When I joined Veracity in 2013 I did so to the great surprise of my former colleagues. Why leave a great job at a well-established organization to join a small start-up, they asked. Some suggested that I might be “changing canoes in the middle of the rapids.” I’d like to share my thinking on why I jumped on this opportunity called Veracity.
I had already spent one very satisfying career in the US Navy, from 1978 (the first year women were assigned to duty aboard Navy ships) to 2000. My career path allowed me to develop deep expertise in Aviation Maintenance management and readiness reporting. By the time I retired from the Navy, this highly focused view of a critical defense area showed me that any room for complacency was no longer acceptable.
For the first 13 years of my second (civilian) career, I was a senior readiness specialist and project manager at the Center for Naval Analyses. There I contributed to research and analyses for a wide range of Navy maintenance, logistics, training, and readiness issues. This academic approach complemented my hands-on Navy career, allowing me to see with full clarity the need to apply specific skill sets in new and targeted ways.
And this is where Veracity comes in. I saw that it was time for companies with the workable ideas, the successful prototypes, and the credible voices to come forward. Veracity is skilled, experienced, small (read low overhead), agile, and passionate. The company offers a much-needed approach to forecasting, a commitment to customer ownership of the software tools they have paid for, and an agnostic approach to technology platforms. Bingo, as they say.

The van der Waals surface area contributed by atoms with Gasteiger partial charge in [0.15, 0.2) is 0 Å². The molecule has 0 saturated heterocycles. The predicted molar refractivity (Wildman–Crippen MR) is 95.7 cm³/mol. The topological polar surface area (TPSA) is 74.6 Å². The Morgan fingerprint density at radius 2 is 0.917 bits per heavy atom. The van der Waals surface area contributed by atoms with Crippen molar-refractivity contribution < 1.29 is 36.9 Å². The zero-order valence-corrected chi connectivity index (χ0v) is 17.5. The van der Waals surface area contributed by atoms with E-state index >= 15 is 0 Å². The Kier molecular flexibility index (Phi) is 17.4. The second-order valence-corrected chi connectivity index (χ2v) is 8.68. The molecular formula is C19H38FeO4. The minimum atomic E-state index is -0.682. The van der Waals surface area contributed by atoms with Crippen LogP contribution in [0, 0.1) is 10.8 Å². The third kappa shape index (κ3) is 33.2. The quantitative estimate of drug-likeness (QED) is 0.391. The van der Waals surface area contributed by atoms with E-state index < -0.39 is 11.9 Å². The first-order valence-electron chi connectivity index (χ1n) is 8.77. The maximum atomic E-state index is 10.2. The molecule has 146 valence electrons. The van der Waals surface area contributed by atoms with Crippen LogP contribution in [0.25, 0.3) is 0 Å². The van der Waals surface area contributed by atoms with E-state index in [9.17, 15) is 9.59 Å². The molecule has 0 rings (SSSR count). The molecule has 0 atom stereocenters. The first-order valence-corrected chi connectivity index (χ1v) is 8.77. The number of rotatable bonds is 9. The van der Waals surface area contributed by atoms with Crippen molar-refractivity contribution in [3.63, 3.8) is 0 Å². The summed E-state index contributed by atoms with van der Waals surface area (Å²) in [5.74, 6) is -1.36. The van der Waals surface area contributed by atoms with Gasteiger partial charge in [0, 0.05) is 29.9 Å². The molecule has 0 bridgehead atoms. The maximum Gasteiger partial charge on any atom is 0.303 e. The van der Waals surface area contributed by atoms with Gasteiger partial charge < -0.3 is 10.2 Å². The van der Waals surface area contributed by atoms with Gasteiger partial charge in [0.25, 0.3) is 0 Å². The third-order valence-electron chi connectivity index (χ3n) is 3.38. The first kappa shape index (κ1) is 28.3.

To expand a bit, I see Veracity’s approach to forecasting as the difference between accounting and budgeting. If you’ve ever tracked your family’s finances, or you’ve ever tried to lose weight, you quickly realize anyone can account for expenditures. It’s easy to track money spent or calories consumed. The trick is to budget for the future. Tomorrow, or next year, or 5 years from now, we can spend this, consume that, conserve here, or splurge there. Leaders need decision support when connecting accounting’s “past” with budgeting’s “future.” Veracity’s special strength is in revealing how to turn the certainty of the past into tomorrow’s most likely and profitable outcomes.
“Veracity’s special strength is in revealing how to turn the certainty of the past into tomorrow’s most likely and profitable outcomes.”
Rebecca Kirk is expert in all aspects of maintenance and logistics processes for naval aviation. She is relied upon to supplement Veracity’s technical efforts with her unique understanding of Department of Defense policies, procedures, and organizational interplay. In a career that spans her initial service as a junior Navy Airman to her commissioning as a Limited Duty Officer, Rebecca has acquired more than 35 years of progressive DoD-related experience.